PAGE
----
In this issue:

Remote Produce Safety Grower Training

Open Space Discussion

Produce Safety Spotlight- Produce Contamination

FDA Temporary Policy

Share Grounds are Open!
Remote PSA Grower Training

On-farm food safety practices are vital in the produce industry. Many farms are now required to comply with the Food Safety Modernization Act (FSMA) Produce Safety Rule. The Produce Safety Alliance created a grower training to educate growers on the Produce Safety Rule. Upon completion of this training, participants receive a certificate satisfying the requirement 112.22(c) in the Produce Safety Rule.
Who should attend:
Anyone who grows, harvests, packs and handles fresh fruits and vegetables.  Registration is limited to 20 participants.  Sign up soon to reserve your spot.
What is required to receive a certificate:
You must attend  both   days of the training. Additionally, you must have the following:
  • Internet access
  • Zoom Video Conferencing software*
  • Web camera
  • Microphone
When is the registration deadline:
Registration closes at 11:59 pm on August 2nd Training materials will be mailed to your residence. Registration closes 3 weeks before the training to accommodate ordering materials and mailing them to you.
*Once you receive the registration link, you will be prompted to download the  free  Zoom software. You do not have to create an account to participate.

**P articipant attendance and engagement will be monitored. Participants are only eligible for a PSA/AFDO Certificate of Course Completion if they are present for all modules of the course**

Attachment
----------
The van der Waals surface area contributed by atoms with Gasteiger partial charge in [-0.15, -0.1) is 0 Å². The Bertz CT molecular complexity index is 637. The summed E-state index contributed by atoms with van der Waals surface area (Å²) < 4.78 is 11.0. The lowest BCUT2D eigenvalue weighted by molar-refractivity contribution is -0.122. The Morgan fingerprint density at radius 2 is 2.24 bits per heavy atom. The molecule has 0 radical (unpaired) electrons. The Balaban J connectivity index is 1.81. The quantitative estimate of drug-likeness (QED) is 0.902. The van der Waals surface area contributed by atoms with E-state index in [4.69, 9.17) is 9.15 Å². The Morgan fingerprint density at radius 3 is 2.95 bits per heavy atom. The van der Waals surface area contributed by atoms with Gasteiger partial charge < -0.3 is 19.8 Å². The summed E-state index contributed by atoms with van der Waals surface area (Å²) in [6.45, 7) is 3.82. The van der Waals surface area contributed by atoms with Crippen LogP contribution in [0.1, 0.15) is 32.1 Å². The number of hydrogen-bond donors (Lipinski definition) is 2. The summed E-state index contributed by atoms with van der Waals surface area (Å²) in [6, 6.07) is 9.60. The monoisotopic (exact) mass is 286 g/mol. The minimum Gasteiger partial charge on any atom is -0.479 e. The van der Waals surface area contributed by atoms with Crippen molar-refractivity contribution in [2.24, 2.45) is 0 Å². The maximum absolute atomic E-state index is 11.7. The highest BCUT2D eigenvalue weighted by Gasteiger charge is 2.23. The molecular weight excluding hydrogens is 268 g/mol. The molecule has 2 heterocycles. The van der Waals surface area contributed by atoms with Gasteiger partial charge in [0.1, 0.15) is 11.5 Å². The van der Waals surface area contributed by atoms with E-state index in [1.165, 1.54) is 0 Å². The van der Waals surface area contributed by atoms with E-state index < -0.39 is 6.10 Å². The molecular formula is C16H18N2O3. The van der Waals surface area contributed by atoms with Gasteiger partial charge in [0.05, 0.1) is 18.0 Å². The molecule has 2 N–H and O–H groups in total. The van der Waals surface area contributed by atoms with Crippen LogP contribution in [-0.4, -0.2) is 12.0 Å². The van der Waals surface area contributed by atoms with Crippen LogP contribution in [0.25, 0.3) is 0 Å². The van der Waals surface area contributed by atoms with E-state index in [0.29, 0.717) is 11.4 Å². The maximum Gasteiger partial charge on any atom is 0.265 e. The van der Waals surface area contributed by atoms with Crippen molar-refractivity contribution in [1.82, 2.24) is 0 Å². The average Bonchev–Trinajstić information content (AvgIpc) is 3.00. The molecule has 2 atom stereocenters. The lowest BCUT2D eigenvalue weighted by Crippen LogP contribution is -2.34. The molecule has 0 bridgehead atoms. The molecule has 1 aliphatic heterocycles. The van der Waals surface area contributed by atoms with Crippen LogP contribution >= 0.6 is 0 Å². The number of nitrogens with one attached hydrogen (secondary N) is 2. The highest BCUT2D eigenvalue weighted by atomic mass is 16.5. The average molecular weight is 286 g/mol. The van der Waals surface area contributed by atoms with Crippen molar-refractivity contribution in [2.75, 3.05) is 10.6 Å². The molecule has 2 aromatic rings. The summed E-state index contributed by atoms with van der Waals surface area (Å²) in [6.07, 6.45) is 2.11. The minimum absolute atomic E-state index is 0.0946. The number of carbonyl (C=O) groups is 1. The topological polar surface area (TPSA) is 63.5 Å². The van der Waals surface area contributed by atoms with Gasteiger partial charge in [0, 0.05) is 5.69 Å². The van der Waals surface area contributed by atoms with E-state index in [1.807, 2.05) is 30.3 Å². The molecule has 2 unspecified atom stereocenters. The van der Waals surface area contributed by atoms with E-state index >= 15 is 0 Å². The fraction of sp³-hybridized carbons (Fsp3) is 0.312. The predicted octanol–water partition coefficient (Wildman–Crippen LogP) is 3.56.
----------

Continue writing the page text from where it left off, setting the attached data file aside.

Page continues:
Local Foods Open Space Discussion

Monday, July 20 at 2:30 pm

As we march through summer, many farms are starting to think about fall time activities and events including corn mazes, pumpkin patches, hay rides and more. Please join us for our next Local Foods Open Space Discussion on Monday, 7/20 at 2:30 pm during which we will discuss how farms can plan and prepare to operate safely for these activities and events amidst COVID-19. Jeff Jackson with the Arkansas Department of Health and Ruth Pepler with Dogwood Hills Guest Farm will present on guidance, restrictions and safety measures being put into practice. Registration is free!

These discussions are recorded and will be available for viewing after the meeting date. Click here to view previous discussion. If you have any questions or suggestions for future topics, please contact Rip Weaver at

Produce Safety Spotlight

Produce Contamination: How does it happen and how can it be prevented?

People and animals present on the farm can carry, introduce and spread microbial pathogens to fresh produce. The presence of these pathogens on fresh fruits and vegetables can lead to human illnesses, especially when these foods are consumed raw.

6 common routes of microbial contamination:
1 - Feces. Fecal contamination occurs when animals defecate in the produce field, if workers' hands are not washed after using the toilet or if there is a sewage system leak. Bacteria (toxigenic E. coli , Salmonella , Listeria monocytogenes ), viruses (Norovirus, Hepatitis A) and parasites ( Giardia lamblia ) can all be present in feces.

2 - Hand Sanitation. Pathogens can be spread by workers if they don't wash their hands after using the toilet, eating, smoking, sneezing, or handling animals before handling produce.